This week I visited Ranganathittu bird sanctuary with some friends and it was lovely just to get out of the city for a few hours, as we bumped along in a rickshaw past rice paddies, palm trees, simple villages and the most garishly painted houses I’ve ever seen. There are no cages or aviaries at the sanctuary, which is great, but it does make it very difficult to actually spot any of the birds listed on the signs. The best bit was the brief jaunt down the Cauvery River in a little rowing boat, where we saw lots of storks, pelicans, spoonbills, bats and…. wait for it…. crocodiles!

Ranganathittu has the largest freshwater crocodile population in Karnataka state, so sightings are very common and we weren’t disappointed. We watched them silently gliding through the water with just their eyes and nose above the surface; swimming slyly towards the birds preening themselves on the rocks as if about to pounce at any moment; and basking themselves in the sun so we could appreciate their full enormity. There was a slightly alarming moment when one croc we’d got particularly close to suddenly opened his jaws very wide, then slipped into the water beside our boat. But the boat man assured us it was perfectly safe as the crocodiles weren’t hungry right now!

The obligatory rickshaw shot! (Amy, me, Cherie)

The obligatory rickshaw shot

Birds, bats & bamboo

Birds, bats & bamboo

The Big Bamboo!

The Big Bamboo!

Big croc

Big croc

Ian being a sexy Russian tourist!

Ian being a sexy Russian tourist!

Painted stork colony

Painted stork colony

Cheeky monkey

Cheeky monkey

 

 

 

 

 

 

 

 

 

 

 

 

 

 

 

 

 

 

 

 

 

After all this strenuous activity (well I did practice 6 days in a row…), I was knackered by Friday, so decided to have an indulgent me-day. I got a great back and shoulder massage for Rs400 (about £4), then chilled out on the roof terrace of Mystic School, using the sauna (biggest sauna I’ve ever seen), jacuzzi (again, huge but cold water – very refreshing!) and sun loungers. Gosh it’s hard work sometimes this yoga-travelling-malarkey! I also decided to book a Vipassana meditation for the 2 weeks I have spare after I leave Mysore. It’s something I’ve always wanted to do and the only centre I could find with the exact dates I needed happened to be the same one a fellow traveller had recently been to. So I’m taking that as a sign from the Angels that it’s meant to be. Now I just have to wait for the acceptance confirmation… exciting but scary!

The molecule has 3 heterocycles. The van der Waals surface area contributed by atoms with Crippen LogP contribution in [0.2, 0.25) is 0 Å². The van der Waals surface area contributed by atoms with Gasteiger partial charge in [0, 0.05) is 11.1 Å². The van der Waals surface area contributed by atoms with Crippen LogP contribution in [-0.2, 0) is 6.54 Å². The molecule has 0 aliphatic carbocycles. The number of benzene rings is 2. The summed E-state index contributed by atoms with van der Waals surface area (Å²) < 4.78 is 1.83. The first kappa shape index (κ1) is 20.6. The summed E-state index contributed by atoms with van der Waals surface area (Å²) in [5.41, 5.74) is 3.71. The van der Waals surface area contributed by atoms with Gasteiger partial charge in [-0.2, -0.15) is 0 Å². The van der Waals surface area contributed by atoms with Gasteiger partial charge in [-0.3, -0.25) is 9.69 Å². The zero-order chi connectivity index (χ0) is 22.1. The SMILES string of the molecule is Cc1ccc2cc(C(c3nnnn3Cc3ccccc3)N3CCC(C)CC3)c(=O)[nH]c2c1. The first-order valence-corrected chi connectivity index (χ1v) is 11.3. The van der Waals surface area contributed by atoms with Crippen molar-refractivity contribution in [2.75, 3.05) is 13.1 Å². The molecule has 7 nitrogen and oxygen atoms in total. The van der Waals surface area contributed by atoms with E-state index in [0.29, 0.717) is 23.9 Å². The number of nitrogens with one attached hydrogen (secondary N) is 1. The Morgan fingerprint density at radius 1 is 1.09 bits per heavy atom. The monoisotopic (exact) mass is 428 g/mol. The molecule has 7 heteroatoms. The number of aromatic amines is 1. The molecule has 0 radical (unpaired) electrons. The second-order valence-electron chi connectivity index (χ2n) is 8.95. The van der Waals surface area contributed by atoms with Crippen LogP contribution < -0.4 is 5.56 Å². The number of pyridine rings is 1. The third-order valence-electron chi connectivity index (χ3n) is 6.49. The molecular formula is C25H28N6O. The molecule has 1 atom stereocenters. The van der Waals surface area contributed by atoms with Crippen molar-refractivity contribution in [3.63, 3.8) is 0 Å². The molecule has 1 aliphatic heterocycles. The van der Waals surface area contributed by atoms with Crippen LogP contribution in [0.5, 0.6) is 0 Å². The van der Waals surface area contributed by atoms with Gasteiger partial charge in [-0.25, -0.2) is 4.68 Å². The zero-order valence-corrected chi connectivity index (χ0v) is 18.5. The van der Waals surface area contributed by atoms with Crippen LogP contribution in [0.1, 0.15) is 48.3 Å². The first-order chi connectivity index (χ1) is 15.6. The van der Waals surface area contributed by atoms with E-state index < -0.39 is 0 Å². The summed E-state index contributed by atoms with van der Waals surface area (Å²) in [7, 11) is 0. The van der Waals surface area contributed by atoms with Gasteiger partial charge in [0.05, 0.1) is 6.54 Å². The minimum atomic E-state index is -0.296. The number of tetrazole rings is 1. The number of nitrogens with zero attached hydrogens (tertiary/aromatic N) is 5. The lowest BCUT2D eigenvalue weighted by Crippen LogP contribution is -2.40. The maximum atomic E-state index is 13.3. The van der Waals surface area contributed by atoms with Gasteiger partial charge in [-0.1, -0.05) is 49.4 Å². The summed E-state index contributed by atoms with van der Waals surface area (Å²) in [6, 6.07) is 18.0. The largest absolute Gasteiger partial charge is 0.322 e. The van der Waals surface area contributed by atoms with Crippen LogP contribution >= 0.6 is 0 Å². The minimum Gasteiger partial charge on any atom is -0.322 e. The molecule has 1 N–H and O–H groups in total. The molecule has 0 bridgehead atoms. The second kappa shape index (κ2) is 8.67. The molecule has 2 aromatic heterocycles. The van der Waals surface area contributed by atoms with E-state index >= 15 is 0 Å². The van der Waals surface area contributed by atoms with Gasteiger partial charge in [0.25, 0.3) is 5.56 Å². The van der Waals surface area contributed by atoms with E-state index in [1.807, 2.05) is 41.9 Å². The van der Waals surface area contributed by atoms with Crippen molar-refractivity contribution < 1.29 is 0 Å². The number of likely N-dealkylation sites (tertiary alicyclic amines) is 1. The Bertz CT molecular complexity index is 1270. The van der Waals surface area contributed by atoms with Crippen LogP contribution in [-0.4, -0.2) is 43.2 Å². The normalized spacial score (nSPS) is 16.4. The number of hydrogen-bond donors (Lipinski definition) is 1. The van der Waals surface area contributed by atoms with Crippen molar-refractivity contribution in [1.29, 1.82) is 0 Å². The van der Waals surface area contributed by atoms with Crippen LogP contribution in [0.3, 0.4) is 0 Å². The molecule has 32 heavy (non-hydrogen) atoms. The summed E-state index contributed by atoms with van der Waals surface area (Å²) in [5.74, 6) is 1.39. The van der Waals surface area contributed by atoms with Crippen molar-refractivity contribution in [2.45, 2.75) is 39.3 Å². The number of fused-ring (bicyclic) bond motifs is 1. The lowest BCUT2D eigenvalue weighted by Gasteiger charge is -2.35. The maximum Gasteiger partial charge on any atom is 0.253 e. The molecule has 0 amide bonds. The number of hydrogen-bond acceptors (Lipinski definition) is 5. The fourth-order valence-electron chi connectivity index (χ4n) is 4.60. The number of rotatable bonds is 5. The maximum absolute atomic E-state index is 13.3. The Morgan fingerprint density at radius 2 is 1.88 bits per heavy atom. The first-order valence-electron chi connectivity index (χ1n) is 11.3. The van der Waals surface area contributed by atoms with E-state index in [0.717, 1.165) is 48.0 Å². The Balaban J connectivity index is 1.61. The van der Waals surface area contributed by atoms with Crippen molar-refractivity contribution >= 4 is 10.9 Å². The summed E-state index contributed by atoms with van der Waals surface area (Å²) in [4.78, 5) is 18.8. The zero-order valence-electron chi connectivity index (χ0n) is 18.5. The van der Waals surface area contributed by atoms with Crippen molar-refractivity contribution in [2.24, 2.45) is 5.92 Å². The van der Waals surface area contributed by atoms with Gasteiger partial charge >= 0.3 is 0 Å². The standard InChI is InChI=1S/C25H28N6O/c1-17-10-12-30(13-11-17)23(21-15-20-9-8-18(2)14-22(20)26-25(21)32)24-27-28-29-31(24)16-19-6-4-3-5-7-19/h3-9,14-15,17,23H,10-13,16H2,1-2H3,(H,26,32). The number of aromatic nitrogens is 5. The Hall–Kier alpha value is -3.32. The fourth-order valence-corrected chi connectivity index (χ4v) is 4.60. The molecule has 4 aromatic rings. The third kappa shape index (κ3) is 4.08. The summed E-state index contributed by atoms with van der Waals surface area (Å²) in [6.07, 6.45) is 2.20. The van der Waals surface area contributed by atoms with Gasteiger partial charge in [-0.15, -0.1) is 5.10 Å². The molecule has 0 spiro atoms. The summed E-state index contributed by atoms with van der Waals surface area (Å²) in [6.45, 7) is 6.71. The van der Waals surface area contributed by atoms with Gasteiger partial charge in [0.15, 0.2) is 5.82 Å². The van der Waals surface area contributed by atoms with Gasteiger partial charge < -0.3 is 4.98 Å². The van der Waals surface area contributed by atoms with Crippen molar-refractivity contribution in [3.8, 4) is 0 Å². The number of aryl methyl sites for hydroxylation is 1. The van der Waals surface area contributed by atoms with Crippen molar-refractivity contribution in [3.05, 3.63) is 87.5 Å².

Mystic School's rooftop cafe and jacuzzi

Mystic School’s rooftop cafe and jacuzzi

Sunday saw my first 4.30am practice. What an experience! There’s something very surreal about getting up at 3.30am when the only other creatures awake are rats, roosters, dogs and other crazy Westerners yawning their way to class. I got a lift on the back of a friend’s scooter: we arrived and joined the throng of sleepy-eyed yogis sitting patiently in the street outside the shala, waiting for the gate to open, like groupies waiting for their favourite band. As soon as the gate opened there was a silent stampede as everyone fought for a spot in the main room, or surrendered and graciously accepted their place in the entrance foyer or changing rooms. When we came out again it was still dark and still felt like the middle of the night. By Sunday evening the practice felt like a lifetime ago and as I crawled into bed at 10pm I realised my mega early practice was still 2-3 hours later than Sharath gets up every day. Now that’s dedication. 

Weekly Mysore Musings: Sun 2nd Feb 2014